There are stars in our musical firmament, usually preeminent in one sphere, but occasionally, perhaps once a century, along comes a megastar. Rostropovich was such a one. If Casals put the cello on the map in the first half of the twentieth century, then in the latter half of that century Slava - the diminutive of his first name, it means 'glory' - may be said to have extended that map, and coloured it too.
But he had other talents in music: he played the piano marvellously, notably in recitals with his wife, Galina Vishnievskaya, the most eminent Russian dramatic soprano of her day. He also composed in his young days and was a pupil of Shostakovich until that day in 1948 when he arrived at the Conservatoire for his lesson to find - as he told me one day in his own brand of English - "On wall I see notice saying Shostakovich no longer teacher, too low standard teaching." Slava was also in his later days a conductor who could make any orchestra play its heart out for him. But as well as all that, he was a rare human being, an exceptionally brave one who defied the Soviet government by housing the ailing and officially oppressed author Solzhenitsin; he also wrote to the national newspapers attacking the regime. As a result, both he and Galina were deprived of tneir citizenship. Finally, after six decades of over-working (never more than four hours sleep a night), over-playing, over-living, his health gave out and he succumbed to cancer, surviving just long enough for an 80th birthday party in the Kremlin hosted by Putin himself.
On the day that Russian tanks rolled into Prague, Slava was due to play a concerto in the Royal Albert Hall. His first thought was to cancel but then he decided go ahead. Loud opposition from some of the audience ceased as soon as he began to play...of all works, the Dvorak! Nobody who was there that evening will forget it: Slava played with tears streaming down his face, leaving no one in doubt as to where his sympathies lay.
His father was a respected cellist and teacher, after whose early death Slava supported the family. He fairly shot up as a soloist soon becoming the most famous and loved cellist in the world. Not for him the usual Russian po-faced attitude towards the public; his ugly mug beamed at one and all, and it was nothing unusual for him to go round after a performance, giving a hug to every member of the orchestra.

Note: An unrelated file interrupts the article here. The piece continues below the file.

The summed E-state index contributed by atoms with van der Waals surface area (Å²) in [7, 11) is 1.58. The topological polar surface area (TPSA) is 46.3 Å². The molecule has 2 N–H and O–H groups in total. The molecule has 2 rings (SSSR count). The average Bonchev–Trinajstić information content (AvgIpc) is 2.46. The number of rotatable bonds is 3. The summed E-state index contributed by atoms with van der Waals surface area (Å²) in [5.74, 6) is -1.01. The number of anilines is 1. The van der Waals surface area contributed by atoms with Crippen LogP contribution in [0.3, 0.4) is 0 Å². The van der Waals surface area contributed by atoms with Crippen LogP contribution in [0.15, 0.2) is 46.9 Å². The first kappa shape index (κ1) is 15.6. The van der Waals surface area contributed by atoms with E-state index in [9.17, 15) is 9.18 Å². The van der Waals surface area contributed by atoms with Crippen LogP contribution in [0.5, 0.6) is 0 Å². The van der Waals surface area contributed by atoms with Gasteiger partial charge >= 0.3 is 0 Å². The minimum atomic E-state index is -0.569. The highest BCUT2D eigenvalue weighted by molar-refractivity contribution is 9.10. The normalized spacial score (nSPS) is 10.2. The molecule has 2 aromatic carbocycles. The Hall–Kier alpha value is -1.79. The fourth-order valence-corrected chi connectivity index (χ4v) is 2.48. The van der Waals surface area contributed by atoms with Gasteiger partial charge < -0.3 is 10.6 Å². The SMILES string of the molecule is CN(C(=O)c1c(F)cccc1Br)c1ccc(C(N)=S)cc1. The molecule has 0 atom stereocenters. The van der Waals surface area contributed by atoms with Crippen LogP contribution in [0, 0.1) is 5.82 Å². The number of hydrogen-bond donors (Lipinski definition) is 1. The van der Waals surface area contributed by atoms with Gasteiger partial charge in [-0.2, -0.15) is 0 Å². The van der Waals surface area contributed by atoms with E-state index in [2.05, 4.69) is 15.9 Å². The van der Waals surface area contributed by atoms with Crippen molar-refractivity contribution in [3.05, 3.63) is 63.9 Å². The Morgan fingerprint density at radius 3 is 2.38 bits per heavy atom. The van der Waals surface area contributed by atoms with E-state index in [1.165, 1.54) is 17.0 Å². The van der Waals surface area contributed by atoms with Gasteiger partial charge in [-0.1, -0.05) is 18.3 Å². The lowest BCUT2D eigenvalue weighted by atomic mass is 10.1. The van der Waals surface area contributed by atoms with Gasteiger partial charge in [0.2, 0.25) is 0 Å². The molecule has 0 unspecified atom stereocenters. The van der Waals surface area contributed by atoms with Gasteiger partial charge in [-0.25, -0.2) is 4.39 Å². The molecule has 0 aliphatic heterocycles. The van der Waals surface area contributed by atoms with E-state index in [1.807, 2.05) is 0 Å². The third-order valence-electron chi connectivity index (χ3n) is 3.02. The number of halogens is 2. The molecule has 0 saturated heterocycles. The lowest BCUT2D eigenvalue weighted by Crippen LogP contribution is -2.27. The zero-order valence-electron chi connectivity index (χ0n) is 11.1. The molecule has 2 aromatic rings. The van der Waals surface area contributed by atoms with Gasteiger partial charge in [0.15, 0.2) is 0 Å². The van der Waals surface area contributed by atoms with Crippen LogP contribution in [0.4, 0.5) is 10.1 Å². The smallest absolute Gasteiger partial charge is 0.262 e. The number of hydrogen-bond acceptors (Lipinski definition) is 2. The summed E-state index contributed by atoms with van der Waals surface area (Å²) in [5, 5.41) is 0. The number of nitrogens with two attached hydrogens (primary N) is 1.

There were no limits to his technique and he had exceptional comprehension of the music he played, everything by heart and also memorising the accompaniments of every work he played, be it chamber music, solo or orchestral. Yet everything sounded spontaneous, he was a powerhouse of energy and passion, his repertoire was vast: in a series of concerts given in Russia, Paris, London and New York he played no less than 27 concerted works. More than two hundred compositions were written for him, many of them learned in a matter of days. Some of the most noteworthy performances were of sonatas and concerto works composed by his friends Britten, Prokofiev and Shostakovich; his recordings of these pieces reach the very summit of performance and interpretation.
Before launching himself in the West, Slava toured extensively in the Soviet Union, from the icy north to the tropical south, bringing music to unfamiliar ears and always making friends. Elizabeth Wilson's excellent new biography (Faber, £25) makes the claim that, as well as all his other activities, Rostropovich was something of' a genius at teaching; she was a pupil at the same time in Russia as Mischa Maysky, Karine Georgian and Jacqueline du Pre. He expected a lot from his adoring pupils and got it; classes were sporadic, yet once started, they could go on well past midnight. As well as music he encouraged his students to think for themselves and to appreciate, as he did, drama, literature, architecture and painting.
Was he then a perfect human being ? Not quite, of course; he was a good and kind man but he could drink like fish, had an eye for the girls and was an inveterate prankster. He would serve up a plastic fried egg to a nervous new pupil and, in a recital with Galina singing Musorgsky's Songs and Dances of Death he would play from an upside-down vocal score of Trovatore, nudging the page-turner into action every two minutes. Another time, accompanying Schumann's Frauen Liebe und Leben, he suddenly played the fourth song with the hands reversed. Galina realised that some joke was going on and was naturally furious.
They had many shouting matches but they usually ended in smiles. She knew better than to curb him too much. Despite provocations she stuck to him, supported him in his political battles. And she helped him to spend prodigious amounts of money, on cars, clothes and property - property in Russia, New York, Paris, London - they even had a house in Aldeburgh (Would one ever forget the first time he played at the Suffolk festival ? I remember him before one concert: he stood on a path near Orford Church, smiling at concertgoers and shaking everybody's hands.) The couple were both acquisitive and, charmingly, ruthless. One time Peter Pears and Benjamin Britten were cajoled into taking with them to Moscow a hundred-weight of gravel because it was needed for the rock-garden outside Slava's dacha (sand luggage ?).
As time went on Slava realised that conducting revealed errors less than playing the cello so latterly he beat more than he bowed, 18 years directing the Washington Orchestra and guesting all over the world. Every concert was a joyous event, almost like a party. His interpretations was often self-indulgent, details at the expense of the whole, tempi sometimes slower than Klemperer's. But audiences mostly accepted that, because he knew and had been intimate with the likes of Shostakovich, Britten and Prokofiev; his readings of their works were authentic.
All in all: what a performer! what a musician ! and what a man !. Indeed we shall not look upon his like again.